According to a legal expert at a UK based law firm, it may take two years for cryptocurrency regulations to be introduced in the UK.
James Kaufmann, Legal Director at Reynolds Porter Chamberlain (RPC) the UK, commented that is might take two years to launch such regulations as a result of various factors. To be able to get the desired results within the timeframe, it is based on best-case scenarios where the proposals with the House of Commons Treasury Committee begins to progress.
RPC is a London based corporate law firm with branches in the UK and Asia. The firm with more than 80 partners, has been referred to as the Law Firm of the Year three consecutive times since 2014.
Kaufmann noted that the processes needed for the bills to push forward are usually “lengthy,” because the latest proposals sent to House of Commons Treasury Committee (HM Treasury) have just started to forge ahead.
“Bringing a complex and fast-evolving area like cryptocurrencies into a regulatory framework is going to be a difficult and lengthy process. Added to this, big issues like Brexit are already occupying a lot of regulator’s time,” he noted in the release.
The statement indicates that previous incidents of regulatory changes of smaller extent prove that even the two-year timeline is quite ambitious.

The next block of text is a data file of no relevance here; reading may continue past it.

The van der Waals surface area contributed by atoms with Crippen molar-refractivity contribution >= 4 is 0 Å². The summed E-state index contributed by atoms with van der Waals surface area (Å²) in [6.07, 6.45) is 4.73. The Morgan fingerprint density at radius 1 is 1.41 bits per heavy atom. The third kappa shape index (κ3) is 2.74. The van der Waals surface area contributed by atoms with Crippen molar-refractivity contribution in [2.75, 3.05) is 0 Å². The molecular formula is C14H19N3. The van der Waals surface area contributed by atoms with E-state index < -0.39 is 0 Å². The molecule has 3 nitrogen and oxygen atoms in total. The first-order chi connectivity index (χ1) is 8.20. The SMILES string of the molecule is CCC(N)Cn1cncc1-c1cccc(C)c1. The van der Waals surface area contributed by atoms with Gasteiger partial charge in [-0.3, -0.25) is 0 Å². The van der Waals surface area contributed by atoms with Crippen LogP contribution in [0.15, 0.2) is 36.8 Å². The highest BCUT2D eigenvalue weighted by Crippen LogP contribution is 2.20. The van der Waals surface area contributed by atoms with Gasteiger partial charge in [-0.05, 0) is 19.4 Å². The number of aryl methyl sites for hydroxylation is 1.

Kaufmann noted in the release:
“Past precedents show it can take years to make relatively minor regulatory changes to the financial regulatory regime. For example, it took two and a half years from the Treasury’s original announcement (10 May 2004) for the regulation of home reversion plans to come in force (6 November 2006).”
To control cryptocurrencies, the Treasury Committee will require time to observe the industry to know which “specific activities related to cryptocurrencies” need monitoring, draft proposed regulations, allow for a consultation time, release changes and make an implementation date.
Kaufmann believes that even if the recent proposals are fast-tracked, it could still take “years for regulations to cover the UK cryptocurrency market that treads the middle ground between protecting retail participants and allowing the UK’s cryptocurrency market to thrive.”
The release of new regulations could cause an increased role of the Financial Conduct Authority (FCA), the regulatory body for the financial sector. This poses questions as to whether the FCA has the means to control the crypto industry. According to the press release, the FCA would have the responsibility in the coming months as to whether or not it has the money, the requisite expertise, and the willingness to ease the reaction of the cryptocurrency markets to the regulations when they go public.
The European Parliament also joining the voices of the Treasury Committee report has also requested for cryptocurrencies to be controlled throughout the region and it has drafted a proposal similar to the Treasury Committee’s report called “Motion for a resolution on distributed ledger technologies and blockchains: building trust with disintermediation.”
“The race to establish a workable and regulated regime for cryptocurrencies is surely worth winning as their usage becomes more widespread across Europe and globally,” Kaufmann commented.